Bentley & Skinner were appointed the jewellers and silversmiths of Her Majesty the Queen and His Royal Highness the Prince of Wales. The history of this company dates back to 1997 with the merger of two much older companies: Skinner & Co - which has supplied jewellery to the English royal family since 1880 - and the slightly younger Bentley & Co., which was founded in 1934.
Today, the company provides a wide range of services, including valuation for insurance purposes, repairs, engraving, making pearl and custom jewellery to order. You can see the boutique’s workshop in action simply by peering through the window that faces Picaddilly street! Bentley & Skinner periodically organize exhibitions of unique jewellery, and Ilgiz Fazulzyanov – internationally renowned and known within the jewellery industry as the 'King of enamel' – has become the company's latest guest jeweller.
More than twenty years ago, Ilgiz mastered the techniques of working with a rather enigmatic jewellery material - enamel - and since that point it has become an integral part of his work. Pieces created under the name Ilgiz F. are extraordinarily expressive, bright and unique, thanks to the spectrum of enamel shades with which the jeweller works with. Only masters of the highest category are able to 'paint' gold with enamel, using it like a canvas, and creating smooth or juxtaposing transitions from one colour to the next. Having recently visited Bentley & Skinner, I was fortunate enough to marvel at the celebrated masterpieces of Ilgiz F. in person, and today I would like to share a few of them with my readers.
The history of the burdock as a motif in jewellery is a fascinating one; the flower was beloved by jewellers at the beginning of the twentieth century. This history of the purple flower left a substantial impression on Ilgiz Fazulzyanov and upon inspection, the jeweller grew to realize that this flower has an architectural beauty, a perfection of construction and form, that leant it to almost any design. Since then, Fazulzyanov has dedicated a number of works to the burdock flower, including a set of magnificent and laconic earrings that hark back to aesthetics of the Art Deco era. It was this period of the early 20th century in which creatives from a range of artistic disciplines were able to find beauty and sophistication in the simplest of styles.
The luxury bracelet with the name 'Burdock' was included in the collection as a dedication to the 25th year of Ilgiz's creative practice, having already been presented at an exhibition in the Kremlin in 2016. The piece is composed of gold rectangles embellished with enamel, and capped with perfectly transparent rock crystal, and was inspired by the Fazulzyanov’s childhood memories of an old buffet, in which there was a host of marvellous creations. For him - with a fervent imagination - thick faceted glass represented the threshold to a magical land, and Ilgiz conveys this sensation of peering though into a different and mystical world throughout his collection.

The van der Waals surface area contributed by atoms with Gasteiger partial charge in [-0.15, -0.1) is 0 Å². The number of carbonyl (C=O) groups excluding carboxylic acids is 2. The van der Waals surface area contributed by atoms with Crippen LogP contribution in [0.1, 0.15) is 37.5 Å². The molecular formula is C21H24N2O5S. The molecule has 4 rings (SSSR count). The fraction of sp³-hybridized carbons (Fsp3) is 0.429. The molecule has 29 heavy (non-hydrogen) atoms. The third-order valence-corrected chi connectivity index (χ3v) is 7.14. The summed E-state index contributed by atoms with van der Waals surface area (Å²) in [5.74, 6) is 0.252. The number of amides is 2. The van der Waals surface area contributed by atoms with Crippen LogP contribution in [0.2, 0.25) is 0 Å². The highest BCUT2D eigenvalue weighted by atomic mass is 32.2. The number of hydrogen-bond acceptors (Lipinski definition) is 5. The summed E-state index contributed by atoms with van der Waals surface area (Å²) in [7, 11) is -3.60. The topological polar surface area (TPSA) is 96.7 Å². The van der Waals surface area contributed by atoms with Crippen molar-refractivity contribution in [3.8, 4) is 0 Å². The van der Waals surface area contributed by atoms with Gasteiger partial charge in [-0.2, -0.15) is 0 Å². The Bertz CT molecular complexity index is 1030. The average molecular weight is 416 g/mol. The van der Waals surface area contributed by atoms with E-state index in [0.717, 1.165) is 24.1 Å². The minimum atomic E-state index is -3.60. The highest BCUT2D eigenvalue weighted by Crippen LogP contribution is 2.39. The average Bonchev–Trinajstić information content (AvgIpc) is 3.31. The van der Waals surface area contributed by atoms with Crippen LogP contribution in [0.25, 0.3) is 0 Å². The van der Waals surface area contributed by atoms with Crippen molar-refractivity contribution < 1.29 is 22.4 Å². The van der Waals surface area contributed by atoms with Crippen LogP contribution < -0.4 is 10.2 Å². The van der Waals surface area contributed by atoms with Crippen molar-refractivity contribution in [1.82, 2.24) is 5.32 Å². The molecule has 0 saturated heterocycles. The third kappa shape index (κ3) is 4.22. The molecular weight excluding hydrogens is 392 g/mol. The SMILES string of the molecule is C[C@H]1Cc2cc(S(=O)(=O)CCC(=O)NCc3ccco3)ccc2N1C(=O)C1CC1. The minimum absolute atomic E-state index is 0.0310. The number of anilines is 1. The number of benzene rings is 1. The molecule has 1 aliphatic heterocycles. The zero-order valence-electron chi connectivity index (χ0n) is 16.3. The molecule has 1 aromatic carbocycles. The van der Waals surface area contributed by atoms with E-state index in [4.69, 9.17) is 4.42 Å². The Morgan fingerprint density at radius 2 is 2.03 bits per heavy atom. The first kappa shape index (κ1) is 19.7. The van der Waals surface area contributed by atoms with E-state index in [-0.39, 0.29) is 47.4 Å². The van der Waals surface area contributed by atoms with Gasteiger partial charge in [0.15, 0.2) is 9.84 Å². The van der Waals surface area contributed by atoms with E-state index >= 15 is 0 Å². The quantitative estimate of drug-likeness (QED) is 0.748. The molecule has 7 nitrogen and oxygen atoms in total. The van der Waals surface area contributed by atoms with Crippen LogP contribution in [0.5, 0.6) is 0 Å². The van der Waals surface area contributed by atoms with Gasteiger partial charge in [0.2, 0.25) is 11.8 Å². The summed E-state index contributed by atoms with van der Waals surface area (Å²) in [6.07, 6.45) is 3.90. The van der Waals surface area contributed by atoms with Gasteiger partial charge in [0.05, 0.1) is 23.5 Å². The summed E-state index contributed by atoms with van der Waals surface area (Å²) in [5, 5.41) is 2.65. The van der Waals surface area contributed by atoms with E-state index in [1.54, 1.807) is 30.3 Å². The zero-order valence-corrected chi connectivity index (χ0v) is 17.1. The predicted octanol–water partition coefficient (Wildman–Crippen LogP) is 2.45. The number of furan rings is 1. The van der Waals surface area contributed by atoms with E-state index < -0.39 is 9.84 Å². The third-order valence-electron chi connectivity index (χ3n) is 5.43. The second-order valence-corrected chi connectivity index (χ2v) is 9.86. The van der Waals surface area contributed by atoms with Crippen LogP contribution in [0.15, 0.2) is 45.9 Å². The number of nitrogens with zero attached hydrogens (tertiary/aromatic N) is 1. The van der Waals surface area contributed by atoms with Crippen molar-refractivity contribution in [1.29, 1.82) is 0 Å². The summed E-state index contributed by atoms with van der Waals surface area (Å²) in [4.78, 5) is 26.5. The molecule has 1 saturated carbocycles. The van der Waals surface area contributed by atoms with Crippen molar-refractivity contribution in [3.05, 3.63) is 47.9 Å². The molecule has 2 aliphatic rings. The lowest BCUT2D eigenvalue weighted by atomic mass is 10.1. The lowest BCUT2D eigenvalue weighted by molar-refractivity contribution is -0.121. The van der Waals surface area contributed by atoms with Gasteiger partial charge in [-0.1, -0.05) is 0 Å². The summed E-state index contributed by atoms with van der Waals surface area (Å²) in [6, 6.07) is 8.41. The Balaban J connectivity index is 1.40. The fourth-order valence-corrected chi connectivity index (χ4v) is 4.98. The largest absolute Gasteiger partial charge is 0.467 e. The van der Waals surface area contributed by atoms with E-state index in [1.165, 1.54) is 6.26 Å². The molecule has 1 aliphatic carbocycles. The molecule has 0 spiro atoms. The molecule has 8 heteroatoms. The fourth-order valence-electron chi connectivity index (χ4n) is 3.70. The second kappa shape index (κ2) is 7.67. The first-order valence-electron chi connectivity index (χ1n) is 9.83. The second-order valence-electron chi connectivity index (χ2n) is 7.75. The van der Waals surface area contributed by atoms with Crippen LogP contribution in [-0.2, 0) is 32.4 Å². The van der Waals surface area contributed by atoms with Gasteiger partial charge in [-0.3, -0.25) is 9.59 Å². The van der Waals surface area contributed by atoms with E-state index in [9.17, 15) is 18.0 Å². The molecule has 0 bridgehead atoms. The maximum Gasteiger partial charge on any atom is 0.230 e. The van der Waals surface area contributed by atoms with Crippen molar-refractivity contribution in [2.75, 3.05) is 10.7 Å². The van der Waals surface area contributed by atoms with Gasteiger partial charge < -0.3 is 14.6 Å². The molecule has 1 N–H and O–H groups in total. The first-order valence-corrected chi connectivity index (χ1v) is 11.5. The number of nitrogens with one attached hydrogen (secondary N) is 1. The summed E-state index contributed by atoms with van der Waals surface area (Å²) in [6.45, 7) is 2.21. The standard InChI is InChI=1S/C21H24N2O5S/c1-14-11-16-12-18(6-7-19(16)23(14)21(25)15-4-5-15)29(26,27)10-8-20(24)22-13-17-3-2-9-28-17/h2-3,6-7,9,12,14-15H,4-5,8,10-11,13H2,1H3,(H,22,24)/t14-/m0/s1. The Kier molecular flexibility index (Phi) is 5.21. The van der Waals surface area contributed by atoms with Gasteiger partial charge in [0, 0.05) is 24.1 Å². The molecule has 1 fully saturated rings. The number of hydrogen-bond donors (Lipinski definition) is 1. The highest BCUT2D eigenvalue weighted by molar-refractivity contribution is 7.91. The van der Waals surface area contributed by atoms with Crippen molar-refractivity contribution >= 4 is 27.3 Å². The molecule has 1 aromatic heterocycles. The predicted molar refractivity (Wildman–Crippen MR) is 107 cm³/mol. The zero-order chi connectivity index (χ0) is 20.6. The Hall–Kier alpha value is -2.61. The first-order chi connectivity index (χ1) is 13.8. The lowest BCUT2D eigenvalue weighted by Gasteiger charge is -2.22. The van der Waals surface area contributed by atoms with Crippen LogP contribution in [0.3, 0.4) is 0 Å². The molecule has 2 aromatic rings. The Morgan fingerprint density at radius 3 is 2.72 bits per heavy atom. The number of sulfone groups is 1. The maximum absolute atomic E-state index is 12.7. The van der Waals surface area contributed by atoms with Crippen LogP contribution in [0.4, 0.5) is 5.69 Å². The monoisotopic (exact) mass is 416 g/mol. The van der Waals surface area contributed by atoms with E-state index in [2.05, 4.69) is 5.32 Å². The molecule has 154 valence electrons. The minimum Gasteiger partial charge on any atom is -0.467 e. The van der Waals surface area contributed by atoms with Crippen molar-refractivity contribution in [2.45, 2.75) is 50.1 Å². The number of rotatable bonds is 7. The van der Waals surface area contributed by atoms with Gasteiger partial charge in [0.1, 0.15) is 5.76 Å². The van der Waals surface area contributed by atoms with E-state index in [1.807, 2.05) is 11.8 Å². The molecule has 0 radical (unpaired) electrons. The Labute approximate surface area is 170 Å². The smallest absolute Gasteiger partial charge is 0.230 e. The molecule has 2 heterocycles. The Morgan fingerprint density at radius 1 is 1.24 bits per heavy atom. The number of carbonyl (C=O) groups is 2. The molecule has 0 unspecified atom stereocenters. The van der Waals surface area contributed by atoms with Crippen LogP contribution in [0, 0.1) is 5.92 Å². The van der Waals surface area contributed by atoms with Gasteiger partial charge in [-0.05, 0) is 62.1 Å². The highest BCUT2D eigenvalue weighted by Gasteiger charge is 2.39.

One of the most enticing scenes depicted in Fazulzyanov’s enamel is one that seeks to catch dragonflies and butterflies in motion; showing their fragility, the colour of their wings, the form of their bodies and capture that singular moment when they are about to take off into flight, transferring this fragment of suspended time into a 'frozen' movement. This idea is the central theme of the intricate pendant entitled ‘Dragonflies’, which is one of the main exhibits at the Kremlin. The work is made in three dimensions, and makes use of several types of enamel: both traditional and vitreous, 'gluing' together one edge of a gold frame to another.
It is notable that almost all the ideas of Ilgiz’s jewellery have emerged from the jeweller’s personal observations of nature, and we find in the room containing his work both statement jewels as well as miniature beauties. For example, in the case of 'Wind in the Field' ring, we can see an example of an experimental use of sculptural gold. The little secrets of nature open up within: the wind brushes aside the ears of the corn, revealing to the observer the delight of a grasshopper hidden between the blades, accompanied by a delicate dewdrop made from opal.
In the case of the 'Elephants' ring – made of gold, pearls and diamonds – we find a piece dedicated to the entire continent of Africa along with its highest mountain, Kilimanjaro. The facets of the beautiful pearl at the heart of this masterful work echo the form of the elephant figures which work to form the main body of the piece.
The bracelet, earrings, rings and pendant described here are only a small fraction of the wide variety of jewels created at the hands of this immensely talented jeweller. After an upcoming visit to the Galerie Igliz F. boutique at 4 Rue de Miromesnil in Paris I will be sharing more masterpieces with my readers – so keep your eyes peeled for more!